Over the past few months, I have found myself thinking about what this whole ‘becoming an adult’ idea – which our society will tell us, should be completed by the time we are 30. Apparently, therefore, the ‘late 20s’ period is when we are growing into our ‘full’ adulthood, as this is the time that we are being faced with adult challenges and responsibilities. This period is meant to be difficult. The whole ‘growing into maturity’ thing.
So this has got me thinking – why is this time so difficult? Why is existence for us late-20-something’s so challenging – even sometimes a complete nightmare – at this pivotal juncture in our lives? As I delved into this topic again and again with several and different friendship circles, I decided to sit down and consider what was actually behind this consistent brain drain that I was pinning on this concept of ‘full’ adulthood.
I am 27, in the 28th year of my life. All of a sudden, I find myself thinking, gone are the days of carefree thinking and uninterrupted dreaming and fun. I need to stop living outside of myself and concentrate on the mundane but necessary. Recently, the very first questions I encounter in interactions seem to be around marriage, children, investment properties, owning your own home and measurement of your bank account against thousands and the tens of thousands benchmark. This for me is increasingly uncomfortable, as I meet not one of these so called ‘requirements for someone my age’. This therefore inevitably means that I am met with the awkward moment of silence, pitying eyes and the cliché panacea statement for all occasions of this circumstance: ‘well at least you have your career’ soon followed by ‘don’t worry you’ll find someone’.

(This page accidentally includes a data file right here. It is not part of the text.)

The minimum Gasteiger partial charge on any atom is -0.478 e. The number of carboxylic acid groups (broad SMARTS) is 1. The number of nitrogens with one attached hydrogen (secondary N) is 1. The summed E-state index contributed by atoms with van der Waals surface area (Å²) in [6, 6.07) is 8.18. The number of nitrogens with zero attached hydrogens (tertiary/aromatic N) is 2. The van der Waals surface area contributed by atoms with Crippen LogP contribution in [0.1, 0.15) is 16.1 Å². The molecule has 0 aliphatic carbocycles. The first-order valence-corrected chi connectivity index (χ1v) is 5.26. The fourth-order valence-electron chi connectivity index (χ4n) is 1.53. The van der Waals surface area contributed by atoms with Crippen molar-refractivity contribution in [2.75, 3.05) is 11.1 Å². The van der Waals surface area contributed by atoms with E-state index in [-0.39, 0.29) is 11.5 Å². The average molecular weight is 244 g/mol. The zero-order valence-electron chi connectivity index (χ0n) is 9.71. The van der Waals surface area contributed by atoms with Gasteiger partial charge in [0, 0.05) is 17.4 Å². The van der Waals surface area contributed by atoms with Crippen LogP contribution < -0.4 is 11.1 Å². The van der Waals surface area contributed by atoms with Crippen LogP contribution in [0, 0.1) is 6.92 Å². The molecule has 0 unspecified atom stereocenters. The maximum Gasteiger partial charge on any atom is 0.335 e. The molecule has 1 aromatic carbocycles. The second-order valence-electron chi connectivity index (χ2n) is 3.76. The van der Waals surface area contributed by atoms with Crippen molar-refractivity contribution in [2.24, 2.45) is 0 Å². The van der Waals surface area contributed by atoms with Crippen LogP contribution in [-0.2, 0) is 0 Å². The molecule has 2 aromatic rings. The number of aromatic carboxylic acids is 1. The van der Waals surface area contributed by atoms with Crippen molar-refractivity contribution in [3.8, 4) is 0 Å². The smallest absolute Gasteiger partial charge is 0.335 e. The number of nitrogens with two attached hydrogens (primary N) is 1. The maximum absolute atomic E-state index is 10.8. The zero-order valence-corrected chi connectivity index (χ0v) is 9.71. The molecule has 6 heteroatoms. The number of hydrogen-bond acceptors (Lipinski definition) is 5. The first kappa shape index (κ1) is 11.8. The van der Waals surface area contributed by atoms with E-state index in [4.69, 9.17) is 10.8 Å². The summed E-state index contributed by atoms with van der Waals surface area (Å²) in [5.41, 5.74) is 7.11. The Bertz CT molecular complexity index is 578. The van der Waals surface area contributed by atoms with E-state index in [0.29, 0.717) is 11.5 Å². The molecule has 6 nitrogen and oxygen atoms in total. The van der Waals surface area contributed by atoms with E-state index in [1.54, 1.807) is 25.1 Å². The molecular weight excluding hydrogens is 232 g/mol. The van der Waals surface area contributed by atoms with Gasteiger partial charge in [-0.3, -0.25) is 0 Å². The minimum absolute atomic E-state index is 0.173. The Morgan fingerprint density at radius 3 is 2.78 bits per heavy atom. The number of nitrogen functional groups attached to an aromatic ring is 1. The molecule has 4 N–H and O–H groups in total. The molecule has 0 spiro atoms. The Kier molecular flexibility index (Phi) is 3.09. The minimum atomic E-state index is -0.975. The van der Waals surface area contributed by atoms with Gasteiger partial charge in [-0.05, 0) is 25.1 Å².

I have always believed myself to be a free thinking, strong and independent individual that has never let societal expectations of ‘what should be’ affect me. But recently more often than not, I have found myself on the verge of a panic attack when mentally trying to line up all of things I ‘should’ have by now. It wasn’t until a recent conversation with a close family member that I started to see the toxicity of this way of thinking.
Rule 1. Which should always be abided by and never forgotten, even in moments of extreme heartache, loss or pain: Do not compare your life and existence to others or against someone else’s standards!
I find myself looking around at other people’s lives and questioning if I am on the right path by choosing to go my own way and not judging my life achievements against theirs. What I fail to remember in those moments of self-doubt is that it always seems rosier from the outside looking in. I need to remind myself that material checkpoints are no automatic equation for happiness. If I truly sat with my thoughts, reflected inward instead of outwardly projecting feelings of uneasiness based on factors I can’t control, I would realise that my path, while materially quite lean in the traditional sense of the term – is making me happy. I am finding my own way in life, based on trial and error, experimenting and making mistakes, where I am taking leaps of faith and sometimes falling flat on my face. I am living life in the truest sense of the term. I wear my heart on my sleeve, I love with my entire being (even when society tells me not to), I don’t settle when I am ‘supposed to’ and most importantly of all – I trust my journey; even when others tell me I am on the wrong path.
So while I am completely in a sense of instability and fluidity within my life at the moment, one thing remains clear; the possibilities are endless. Life, when you choose to allow it to, takes you on a journey and surprises you in the most amazing ways. Yes, it may not take you towards a future that you had planned or envisioned or what society dictates it should look like. But most of the time, it will take you somewhere that is better, unique to you and more fulfilling than you could ever have imagined. Life may not look the same for everyone but stop and enjoy the beauty of what is your existence and try not to judge it against anyone else’s standards but your own. Thus, you become an adult when you become one. Because your path is your own, for only you to walk.